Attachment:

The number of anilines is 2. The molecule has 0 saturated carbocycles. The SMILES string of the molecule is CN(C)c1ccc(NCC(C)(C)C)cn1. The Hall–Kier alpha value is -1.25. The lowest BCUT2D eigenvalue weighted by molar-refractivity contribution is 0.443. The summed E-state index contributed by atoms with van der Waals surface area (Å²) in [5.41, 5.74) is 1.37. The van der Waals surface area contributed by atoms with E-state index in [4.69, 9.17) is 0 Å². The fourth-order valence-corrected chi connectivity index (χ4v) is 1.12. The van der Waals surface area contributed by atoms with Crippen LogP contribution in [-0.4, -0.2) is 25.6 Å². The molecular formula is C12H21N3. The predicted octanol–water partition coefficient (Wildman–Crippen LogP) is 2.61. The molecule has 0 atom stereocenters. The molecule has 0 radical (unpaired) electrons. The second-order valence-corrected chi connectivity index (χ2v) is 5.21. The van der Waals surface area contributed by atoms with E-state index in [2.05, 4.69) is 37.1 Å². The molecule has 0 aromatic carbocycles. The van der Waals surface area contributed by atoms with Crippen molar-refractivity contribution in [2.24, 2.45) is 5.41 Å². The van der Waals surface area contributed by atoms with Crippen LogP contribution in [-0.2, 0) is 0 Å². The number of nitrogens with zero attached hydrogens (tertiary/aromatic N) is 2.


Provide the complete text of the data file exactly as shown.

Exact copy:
The number of anilines is 2. The molecule has 0 saturated carbocycles. The SMILES string of the molecule is CN(C)c1ccc(NCC(C)(C)C)cn1. The Hall–Kier alpha value is -1.25. The lowest BCUT2D eigenvalue weighted by molar-refractivity contribution is 0.443. The summed E-state index contributed by atoms with van der Waals surface area (Å²) in [5.41, 5.74) is 1.37. The van der Waals surface area contributed by atoms with E-state index in [4.69, 9.17) is 0 Å². The fourth-order valence-corrected chi connectivity index (χ4v) is 1.12. The van der Waals surface area contributed by atoms with Crippen LogP contribution in [-0.4, -0.2) is 25.6 Å². The molecular formula is C12H21N3. The predicted octanol–water partition coefficient (Wildman–Crippen LogP) is 2.61. The molecule has 0 atom stereocenters. The molecule has 0 radical (unpaired) electrons. The second-order valence-corrected chi connectivity index (χ2v) is 5.21. The van der Waals surface area contributed by atoms with E-state index in [2.05, 4.69) is 37.1 Å². The molecule has 0 aromatic carbocycles. The van der Waals surface area contributed by atoms with Crippen molar-refractivity contribution in [2.24, 2.45) is 5.41 Å². The van der Waals surface area contributed by atoms with Crippen LogP contribution in [-0.2, 0) is 0 Å². The number of nitrogens with zero attached hydrogens (tertiary/aromatic N) is 2.